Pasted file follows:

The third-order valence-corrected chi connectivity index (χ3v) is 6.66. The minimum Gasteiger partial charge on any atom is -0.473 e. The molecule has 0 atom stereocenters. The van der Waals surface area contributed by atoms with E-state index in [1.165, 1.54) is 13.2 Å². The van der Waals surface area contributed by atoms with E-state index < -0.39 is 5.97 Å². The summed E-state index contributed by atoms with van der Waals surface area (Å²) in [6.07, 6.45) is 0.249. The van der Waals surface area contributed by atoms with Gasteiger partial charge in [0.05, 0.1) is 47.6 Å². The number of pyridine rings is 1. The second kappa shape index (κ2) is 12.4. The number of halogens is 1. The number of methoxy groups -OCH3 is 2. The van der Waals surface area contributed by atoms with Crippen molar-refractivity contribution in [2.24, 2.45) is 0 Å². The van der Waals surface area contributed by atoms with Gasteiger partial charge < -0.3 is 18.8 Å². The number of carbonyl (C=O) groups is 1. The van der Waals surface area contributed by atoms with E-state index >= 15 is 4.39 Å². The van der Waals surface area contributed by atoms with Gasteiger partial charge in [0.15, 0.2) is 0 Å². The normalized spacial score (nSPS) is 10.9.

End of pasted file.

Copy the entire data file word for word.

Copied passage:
The third-order valence-corrected chi connectivity index (χ3v) is 6.66. The minimum Gasteiger partial charge on any atom is -0.473 e. The molecule has 0 atom stereocenters. The van der Waals surface area contributed by atoms with E-state index in [1.165, 1.54) is 13.2 Å². The van der Waals surface area contributed by atoms with E-state index < -0.39 is 5.97 Å². The summed E-state index contributed by atoms with van der Waals surface area (Å²) in [6.07, 6.45) is 0.249. The van der Waals surface area contributed by atoms with Gasteiger partial charge in [0.05, 0.1) is 47.6 Å². The number of pyridine rings is 1. The second kappa shape index (κ2) is 12.4. The number of halogens is 1. The number of methoxy groups -OCH3 is 2. The van der Waals surface area contributed by atoms with Crippen molar-refractivity contribution in [2.24, 2.45) is 0 Å². The van der Waals surface area contributed by atoms with Gasteiger partial charge < -0.3 is 18.8 Å². The number of carbonyl (C=O) groups is 1. The van der Waals surface area contributed by atoms with E-state index >= 15 is 4.39 Å². The van der Waals surface area contributed by atoms with Gasteiger partial charge in [0.15, 0.2) is 0 Å². The normalized spacial score (nSPS) is 10.9.